Faculty Seed Grant Project

2019-20

Toxic cyanobacteria and other bacteria in air above freshwater harmful algal blooms

Investigators:
  • Dr. Linsey Marr Civil and Environmental Engineering
  • Dr. Brian Badgley, School of Plant and Environmental Sciences
  • Dr. David Schmale, School of Plant and Environmental Sciences

 

The economic impact of harmful algal blooms (HABs) exceeds hundreds of millions of dollars per year due to contaminated seafood, healthcare costs, lost tourism revenue, and increased costs for drinking water treatment. Both the frequency and intensity of HABs appear to be increasing, probably due to global changes such as warmer water, higher levels of carbon dioxide, and changes in rainfall patterns. The most severe exposures to HABs occur via ingestion of contaminated water or seafood, but algae and their toxins can become aerosolized, potentially leading to inhalation exposure, allergic reactions, and respiratory irritation. While concentrations of toxic cyanobacteria (commonly referred to as blue-green algae) and their associated cyanotoxins in freshwater have been reported, much less is known about their presence in air. Information is needed to predict how far the cyanobacteria can be transported in the atmosphere and to estimate the risk posed to those nearby and downwind communities.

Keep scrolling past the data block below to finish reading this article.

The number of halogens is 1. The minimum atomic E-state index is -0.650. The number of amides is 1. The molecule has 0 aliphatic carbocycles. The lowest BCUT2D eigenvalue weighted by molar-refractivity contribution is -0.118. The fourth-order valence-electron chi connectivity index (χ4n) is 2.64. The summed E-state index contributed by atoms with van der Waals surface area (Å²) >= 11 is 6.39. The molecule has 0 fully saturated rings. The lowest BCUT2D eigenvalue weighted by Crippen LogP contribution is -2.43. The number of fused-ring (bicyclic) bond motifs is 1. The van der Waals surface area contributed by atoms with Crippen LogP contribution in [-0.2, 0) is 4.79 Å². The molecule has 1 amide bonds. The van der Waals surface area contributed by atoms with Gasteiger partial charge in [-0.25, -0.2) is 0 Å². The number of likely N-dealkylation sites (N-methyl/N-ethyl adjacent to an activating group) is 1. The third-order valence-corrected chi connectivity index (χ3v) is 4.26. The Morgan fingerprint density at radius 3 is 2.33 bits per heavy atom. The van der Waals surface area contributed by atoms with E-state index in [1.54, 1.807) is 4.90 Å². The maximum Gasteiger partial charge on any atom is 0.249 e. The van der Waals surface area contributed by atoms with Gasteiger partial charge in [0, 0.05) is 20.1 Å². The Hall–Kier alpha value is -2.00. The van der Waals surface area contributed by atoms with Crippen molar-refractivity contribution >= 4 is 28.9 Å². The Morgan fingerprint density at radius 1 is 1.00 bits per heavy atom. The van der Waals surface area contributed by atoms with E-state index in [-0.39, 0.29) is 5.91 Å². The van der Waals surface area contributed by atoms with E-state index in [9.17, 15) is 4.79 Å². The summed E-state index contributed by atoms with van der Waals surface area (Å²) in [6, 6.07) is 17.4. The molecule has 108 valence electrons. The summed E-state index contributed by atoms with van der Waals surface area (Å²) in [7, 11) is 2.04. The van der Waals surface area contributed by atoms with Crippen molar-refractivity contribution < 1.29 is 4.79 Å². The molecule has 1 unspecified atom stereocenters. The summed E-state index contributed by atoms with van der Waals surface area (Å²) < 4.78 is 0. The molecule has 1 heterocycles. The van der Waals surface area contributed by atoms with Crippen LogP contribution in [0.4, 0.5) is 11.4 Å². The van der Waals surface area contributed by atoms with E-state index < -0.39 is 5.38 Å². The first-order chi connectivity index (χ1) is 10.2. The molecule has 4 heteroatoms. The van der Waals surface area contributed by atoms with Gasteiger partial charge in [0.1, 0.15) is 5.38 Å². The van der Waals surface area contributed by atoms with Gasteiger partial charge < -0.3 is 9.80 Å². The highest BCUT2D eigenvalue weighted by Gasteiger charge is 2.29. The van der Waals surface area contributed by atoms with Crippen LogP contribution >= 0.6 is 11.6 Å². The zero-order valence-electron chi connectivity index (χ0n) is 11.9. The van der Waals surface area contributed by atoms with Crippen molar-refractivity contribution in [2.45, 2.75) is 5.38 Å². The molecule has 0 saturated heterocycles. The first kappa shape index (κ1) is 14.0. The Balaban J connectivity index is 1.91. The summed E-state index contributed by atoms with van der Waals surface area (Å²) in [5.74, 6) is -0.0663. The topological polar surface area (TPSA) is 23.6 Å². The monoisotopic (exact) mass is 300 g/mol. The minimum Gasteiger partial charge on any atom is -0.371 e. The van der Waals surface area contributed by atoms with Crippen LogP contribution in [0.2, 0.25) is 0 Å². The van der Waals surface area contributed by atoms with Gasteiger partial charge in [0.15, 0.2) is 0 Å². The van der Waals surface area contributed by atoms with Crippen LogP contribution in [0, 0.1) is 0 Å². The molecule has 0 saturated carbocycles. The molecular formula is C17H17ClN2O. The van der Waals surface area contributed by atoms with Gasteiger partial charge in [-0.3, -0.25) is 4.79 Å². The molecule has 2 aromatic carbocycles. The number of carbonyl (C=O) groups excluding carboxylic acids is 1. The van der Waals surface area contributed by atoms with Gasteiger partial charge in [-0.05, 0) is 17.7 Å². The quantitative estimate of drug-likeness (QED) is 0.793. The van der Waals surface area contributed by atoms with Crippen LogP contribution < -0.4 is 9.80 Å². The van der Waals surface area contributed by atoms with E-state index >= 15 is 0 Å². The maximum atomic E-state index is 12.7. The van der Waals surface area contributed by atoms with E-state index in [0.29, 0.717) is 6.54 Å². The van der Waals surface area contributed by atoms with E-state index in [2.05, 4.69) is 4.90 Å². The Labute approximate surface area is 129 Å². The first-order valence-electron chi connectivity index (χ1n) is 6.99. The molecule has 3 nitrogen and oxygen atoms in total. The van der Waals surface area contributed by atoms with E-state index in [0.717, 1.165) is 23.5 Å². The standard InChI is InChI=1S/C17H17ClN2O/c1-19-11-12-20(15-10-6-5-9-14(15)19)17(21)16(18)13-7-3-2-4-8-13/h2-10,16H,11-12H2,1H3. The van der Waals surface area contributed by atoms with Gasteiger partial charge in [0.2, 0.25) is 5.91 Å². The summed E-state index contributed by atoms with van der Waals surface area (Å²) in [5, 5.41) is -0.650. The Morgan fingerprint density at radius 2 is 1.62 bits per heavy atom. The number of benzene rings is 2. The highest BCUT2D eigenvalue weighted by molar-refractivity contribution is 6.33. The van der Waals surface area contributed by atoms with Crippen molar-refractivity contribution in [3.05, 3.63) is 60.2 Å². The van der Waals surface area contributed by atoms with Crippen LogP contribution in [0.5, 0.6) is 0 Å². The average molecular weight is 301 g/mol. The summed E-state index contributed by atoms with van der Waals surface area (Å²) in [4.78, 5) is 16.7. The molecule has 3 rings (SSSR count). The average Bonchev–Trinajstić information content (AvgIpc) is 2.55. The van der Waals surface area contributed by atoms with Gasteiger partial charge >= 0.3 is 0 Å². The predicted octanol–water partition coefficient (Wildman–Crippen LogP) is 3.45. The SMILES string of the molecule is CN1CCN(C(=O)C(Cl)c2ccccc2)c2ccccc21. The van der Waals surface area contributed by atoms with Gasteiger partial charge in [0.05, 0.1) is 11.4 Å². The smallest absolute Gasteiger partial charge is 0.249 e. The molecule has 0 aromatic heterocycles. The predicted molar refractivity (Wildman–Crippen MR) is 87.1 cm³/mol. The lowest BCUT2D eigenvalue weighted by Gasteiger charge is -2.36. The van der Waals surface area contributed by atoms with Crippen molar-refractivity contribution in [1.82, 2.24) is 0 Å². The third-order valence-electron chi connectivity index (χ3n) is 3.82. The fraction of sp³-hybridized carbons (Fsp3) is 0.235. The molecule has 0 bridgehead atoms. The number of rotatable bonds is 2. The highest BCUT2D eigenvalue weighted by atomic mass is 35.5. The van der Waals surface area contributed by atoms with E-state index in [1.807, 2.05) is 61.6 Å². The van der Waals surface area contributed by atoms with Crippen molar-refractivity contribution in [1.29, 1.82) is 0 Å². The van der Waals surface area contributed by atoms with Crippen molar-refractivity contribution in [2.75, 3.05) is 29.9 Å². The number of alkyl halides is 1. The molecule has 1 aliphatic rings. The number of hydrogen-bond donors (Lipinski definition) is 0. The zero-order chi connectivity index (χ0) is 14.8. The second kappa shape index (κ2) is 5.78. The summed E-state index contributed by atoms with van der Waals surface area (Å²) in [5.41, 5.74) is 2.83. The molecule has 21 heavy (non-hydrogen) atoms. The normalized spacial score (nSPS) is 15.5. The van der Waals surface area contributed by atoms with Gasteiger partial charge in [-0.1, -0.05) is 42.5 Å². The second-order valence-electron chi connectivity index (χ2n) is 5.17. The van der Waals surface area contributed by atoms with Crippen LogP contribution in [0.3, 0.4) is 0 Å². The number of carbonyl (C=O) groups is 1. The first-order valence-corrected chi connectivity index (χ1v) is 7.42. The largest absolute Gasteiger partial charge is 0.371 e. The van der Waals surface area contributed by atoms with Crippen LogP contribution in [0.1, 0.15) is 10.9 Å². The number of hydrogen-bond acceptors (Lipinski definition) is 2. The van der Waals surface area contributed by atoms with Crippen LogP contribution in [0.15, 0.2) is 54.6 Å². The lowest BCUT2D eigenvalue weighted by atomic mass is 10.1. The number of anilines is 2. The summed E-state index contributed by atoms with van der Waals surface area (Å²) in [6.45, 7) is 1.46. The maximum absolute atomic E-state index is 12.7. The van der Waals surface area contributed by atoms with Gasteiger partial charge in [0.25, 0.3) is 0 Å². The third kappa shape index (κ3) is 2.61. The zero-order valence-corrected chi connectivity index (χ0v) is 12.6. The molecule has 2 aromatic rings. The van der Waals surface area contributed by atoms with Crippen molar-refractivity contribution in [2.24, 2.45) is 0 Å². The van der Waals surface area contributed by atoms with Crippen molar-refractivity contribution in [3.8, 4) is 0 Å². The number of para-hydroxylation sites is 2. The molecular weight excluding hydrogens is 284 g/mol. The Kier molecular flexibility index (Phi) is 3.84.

Research questions:

  • Do toxic bacteria themselves become aerosolized? If so, what is the size of the aerosols, and how far can they be transported downwind?
  • Does aerosolization select for certain microbial groups, and are harmful cyanobacteria preferentially aerosolized from water?

The goals of this project are to determine the concentrations and size distributions of toxic cyanobacteria and to characterize the structures of total microbial communities in air above freshwater HABs. The findings will then be related to what is found in the associated surface water and to the results of chemical analyses for toxins.